Compared to an air conditioner, a swamp cooler has fewer moving parts, making it more susceptible to malfunction. Predictability is an advantage here because you’ll know exactly where to look if you run into any operational issues. Some of these problems are described in the following content to quickly fix the problem and get your cooling unit to start blowing cold air again.
Swamp coolers perform poorly in humid climates, one of the most common causes of evaporative cooler failure. Evaporative coolers can also fail for other reasons. Swamp coolers fail if the evaporative pads become saturated with water or the scale and debris build-up. Alternatively, the internal belt may break or come loose, in which case a replacement is required.
It’s not uncommon for swamp coolers to fail due to faulty wiring, which can cause the circuit breakers or fuses to trip repeatedly. Also, the fan motor may stop working, so it will be necessary to replace the unit altogether. Another reason your swamp cooler may not work is that the thermostat may be set too high, so the team does not need to blow cold air to maintain that high-temperature setting.
If you don’t have proper airflow, your cooler won’t be able to perform at its best. Open a few windows to allow warm air inside your home to escape. Swallow more excellent airflow can be influenced by closing doors to rooms that are not being used and opening windows in other rooms where a cooler temperature is desired.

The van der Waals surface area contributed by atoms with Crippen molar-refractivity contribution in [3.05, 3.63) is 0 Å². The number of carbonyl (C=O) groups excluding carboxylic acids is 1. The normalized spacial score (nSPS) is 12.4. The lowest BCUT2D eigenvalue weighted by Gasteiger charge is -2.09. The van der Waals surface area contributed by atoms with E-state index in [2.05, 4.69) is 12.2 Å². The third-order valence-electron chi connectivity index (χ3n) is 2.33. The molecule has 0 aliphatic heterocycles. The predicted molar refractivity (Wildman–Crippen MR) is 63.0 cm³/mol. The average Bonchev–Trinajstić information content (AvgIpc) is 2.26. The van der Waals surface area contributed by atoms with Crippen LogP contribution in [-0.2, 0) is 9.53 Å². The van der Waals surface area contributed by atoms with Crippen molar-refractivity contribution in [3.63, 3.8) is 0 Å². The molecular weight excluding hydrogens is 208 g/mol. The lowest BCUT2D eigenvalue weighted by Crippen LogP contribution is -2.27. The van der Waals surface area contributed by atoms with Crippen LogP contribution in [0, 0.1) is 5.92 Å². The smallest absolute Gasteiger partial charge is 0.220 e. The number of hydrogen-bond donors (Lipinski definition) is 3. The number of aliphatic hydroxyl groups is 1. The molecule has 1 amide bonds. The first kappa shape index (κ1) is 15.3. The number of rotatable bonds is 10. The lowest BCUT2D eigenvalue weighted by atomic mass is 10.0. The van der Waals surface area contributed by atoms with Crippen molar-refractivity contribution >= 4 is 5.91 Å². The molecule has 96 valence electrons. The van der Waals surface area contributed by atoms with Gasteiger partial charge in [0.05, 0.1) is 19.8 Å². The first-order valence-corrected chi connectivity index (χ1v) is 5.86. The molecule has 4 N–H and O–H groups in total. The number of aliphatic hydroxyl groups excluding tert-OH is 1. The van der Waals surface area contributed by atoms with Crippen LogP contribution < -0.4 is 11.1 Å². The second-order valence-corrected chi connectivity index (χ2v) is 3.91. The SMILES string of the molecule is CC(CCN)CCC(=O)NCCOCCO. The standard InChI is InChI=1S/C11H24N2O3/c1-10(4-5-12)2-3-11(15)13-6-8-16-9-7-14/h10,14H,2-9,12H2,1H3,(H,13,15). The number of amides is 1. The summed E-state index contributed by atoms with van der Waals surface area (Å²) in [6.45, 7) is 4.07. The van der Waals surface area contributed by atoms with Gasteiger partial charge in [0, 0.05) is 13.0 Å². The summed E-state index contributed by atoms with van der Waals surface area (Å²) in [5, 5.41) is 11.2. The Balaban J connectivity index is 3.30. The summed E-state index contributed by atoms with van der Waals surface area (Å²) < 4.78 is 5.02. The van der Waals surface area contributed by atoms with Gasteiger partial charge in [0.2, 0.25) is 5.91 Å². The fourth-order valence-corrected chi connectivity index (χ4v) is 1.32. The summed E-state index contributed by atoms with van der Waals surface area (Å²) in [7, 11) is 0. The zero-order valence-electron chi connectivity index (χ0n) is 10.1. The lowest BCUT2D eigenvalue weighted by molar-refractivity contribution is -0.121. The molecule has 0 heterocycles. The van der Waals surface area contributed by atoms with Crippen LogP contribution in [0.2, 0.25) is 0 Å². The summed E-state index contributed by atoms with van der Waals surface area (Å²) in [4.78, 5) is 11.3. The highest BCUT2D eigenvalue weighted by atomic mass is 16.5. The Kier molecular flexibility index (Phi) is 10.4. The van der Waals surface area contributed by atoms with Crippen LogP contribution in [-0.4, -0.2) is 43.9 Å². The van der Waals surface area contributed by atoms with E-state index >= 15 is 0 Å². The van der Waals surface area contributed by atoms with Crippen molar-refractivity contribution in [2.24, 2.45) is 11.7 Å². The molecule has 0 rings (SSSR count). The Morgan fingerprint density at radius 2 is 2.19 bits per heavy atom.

If cold air isn’t coming out of your swamp cooler, one of several issues could be to blame. One possibility is that you have the thermostat set too high, which can be fixed by lowering the temperature. If your unit doesn’t turn on, you may have blown a fuse or tripped the circuit breaker. It’s possible you’ve got a wiring problem if the fuse or circuit breaker trips again after replacing it.
You can tell if a short-circuit has occurred by looking for frayed wires around the fuse or the circuit breaker and small black spots. Another possibility is that you’re dealing with low voltage, making your unit perform at a lower level. Additionally, the evaporative pads may have become clogged with scale and debris, necessitating cleaning the evaporative pads in this case.
If your cooler has a musty smell, your evaporative pads likely have mildew or stagnant water. Check your places regularly and replace them if they need to be. Additionally, the water in your sump may have stagnated and require draining and cleaning.
You can add a teaspoon of vinegar to your unit’s water to keep it clean for a more extended period. Using vinegar alone may not be enough to eliminate the musty odor, so you may want to try using a bleed-off kit, which removes some of the water and replaces it with fresher water automatically.